01/11/2016 Medicine
DOI: 10.1097/EDE.0000000000000544 SemanticScholar ID: 22234868 MAG: 2503829108

Drinking Water Disinfection By-products, Genetic Polymorphisms, and Birth Outcomes in a European Mother–Child Cohort Study

Publication Summary

Background: We examined the association between exposure during pregnancy to trihalomethanes, the most common water disinfection by-products, and birth outcomes in a European cohort study (Health Impacts of Long-Term Exposure to Disinfection By-Products in Drinking Water). We took into account exposure through different water uses, measures of water toxicity, and genetic susceptibility. Methods: We enrolled 14,005 mothers (2002–2010) and their children from France, Greece, Lithuania, Spain, and the UK. Information on lifestyle- and water-related activities was recorded. We ascertained residential concentrations of trihalomethanes through regulatory records and ad hoc sampling campaigns and estimated route-specific trihalomethane uptake by trimester and for whole pregnancy. We examined single nucleotide polymorphisms and copy number variants in disinfection by-product metabolizing genes in nested case–control studies. Results: Average levels of trihalomethanes ranged from around 10 &mgr;g/L to above the regulatory limits in the EU of 100 &mgr;g/L between centers. There was no association between birth weight and total trihalomethane exposure during pregnancy (&bgr; = 2.2 g in birth weight per 10 &mgr;g/L of trihalomethane, 95% confidence interval = 3.3, 7.6). Birth weight was not associated with exposure through different routes or with specific trihalomethane species. Exposure to trihalomethanes was not associated with low birth weight (odds ratio [OR] per 10 &mgr;g/L = 1.02, 95% confidence interval = 0.95, 1.10), small-for-gestational age (OR = 0.99, 0.94, 1.03) and preterm births (OR = 0.98, 0.9, 1.05). We found no gene–environment interactions for mother or child polymorphisms in relation to preterm birth or small-for-gestational age. Conclusions: In this large European study, we found no association between birth outcomes and trihalomethane exposures during pregnancy in the total population or in potentially genetically susceptible subgroups. (See video abstract at http://links.lww.com/EDE/B104.)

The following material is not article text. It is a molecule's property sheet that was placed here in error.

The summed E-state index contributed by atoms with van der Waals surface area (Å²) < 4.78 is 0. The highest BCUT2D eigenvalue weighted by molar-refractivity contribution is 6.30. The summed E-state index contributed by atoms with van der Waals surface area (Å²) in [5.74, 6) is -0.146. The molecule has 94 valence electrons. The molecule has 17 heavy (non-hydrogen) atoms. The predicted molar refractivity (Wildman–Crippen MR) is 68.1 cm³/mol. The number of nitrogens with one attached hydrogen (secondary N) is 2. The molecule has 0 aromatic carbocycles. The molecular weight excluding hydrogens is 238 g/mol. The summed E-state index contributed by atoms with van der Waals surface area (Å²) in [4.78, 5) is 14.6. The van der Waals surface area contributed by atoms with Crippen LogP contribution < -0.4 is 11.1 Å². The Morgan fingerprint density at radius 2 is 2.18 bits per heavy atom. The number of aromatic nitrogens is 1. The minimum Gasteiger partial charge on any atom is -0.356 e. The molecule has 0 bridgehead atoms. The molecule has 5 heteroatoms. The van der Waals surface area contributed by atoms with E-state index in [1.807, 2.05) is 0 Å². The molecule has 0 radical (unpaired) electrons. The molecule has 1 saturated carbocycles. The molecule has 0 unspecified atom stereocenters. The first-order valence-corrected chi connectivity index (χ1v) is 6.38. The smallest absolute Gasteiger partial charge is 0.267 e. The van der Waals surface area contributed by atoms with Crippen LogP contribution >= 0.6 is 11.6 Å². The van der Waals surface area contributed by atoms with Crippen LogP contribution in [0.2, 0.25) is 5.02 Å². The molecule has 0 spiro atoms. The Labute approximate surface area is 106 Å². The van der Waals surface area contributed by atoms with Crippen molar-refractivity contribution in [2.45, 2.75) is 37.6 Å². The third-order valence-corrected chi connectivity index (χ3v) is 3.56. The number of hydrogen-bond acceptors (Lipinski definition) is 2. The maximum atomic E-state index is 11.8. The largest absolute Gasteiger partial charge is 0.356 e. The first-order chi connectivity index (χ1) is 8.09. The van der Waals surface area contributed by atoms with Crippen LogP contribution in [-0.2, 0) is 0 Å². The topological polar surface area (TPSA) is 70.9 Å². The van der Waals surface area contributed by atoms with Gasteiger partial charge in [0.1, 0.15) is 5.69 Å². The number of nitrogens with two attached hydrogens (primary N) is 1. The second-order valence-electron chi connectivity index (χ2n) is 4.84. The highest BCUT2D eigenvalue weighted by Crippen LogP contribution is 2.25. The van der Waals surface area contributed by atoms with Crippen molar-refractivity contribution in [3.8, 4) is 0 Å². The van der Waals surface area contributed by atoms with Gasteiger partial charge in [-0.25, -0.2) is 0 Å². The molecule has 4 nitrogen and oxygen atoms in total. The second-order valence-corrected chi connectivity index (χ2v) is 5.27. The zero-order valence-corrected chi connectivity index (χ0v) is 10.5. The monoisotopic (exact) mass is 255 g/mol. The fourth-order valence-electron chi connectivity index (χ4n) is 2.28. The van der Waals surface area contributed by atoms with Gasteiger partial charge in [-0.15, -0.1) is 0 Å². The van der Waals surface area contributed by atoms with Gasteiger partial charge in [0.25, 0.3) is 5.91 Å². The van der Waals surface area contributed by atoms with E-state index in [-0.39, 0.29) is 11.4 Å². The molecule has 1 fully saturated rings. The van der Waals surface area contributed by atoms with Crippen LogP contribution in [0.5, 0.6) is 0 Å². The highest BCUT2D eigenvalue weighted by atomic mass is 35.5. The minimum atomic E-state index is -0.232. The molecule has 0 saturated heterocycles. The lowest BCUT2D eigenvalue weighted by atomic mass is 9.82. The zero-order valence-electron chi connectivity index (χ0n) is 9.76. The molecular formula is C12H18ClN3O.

CAER Authors

Avatar Image for John Wright

Prof. John Wright

Bradford Institute for Health Research - Chief Investigator Born in Bradford

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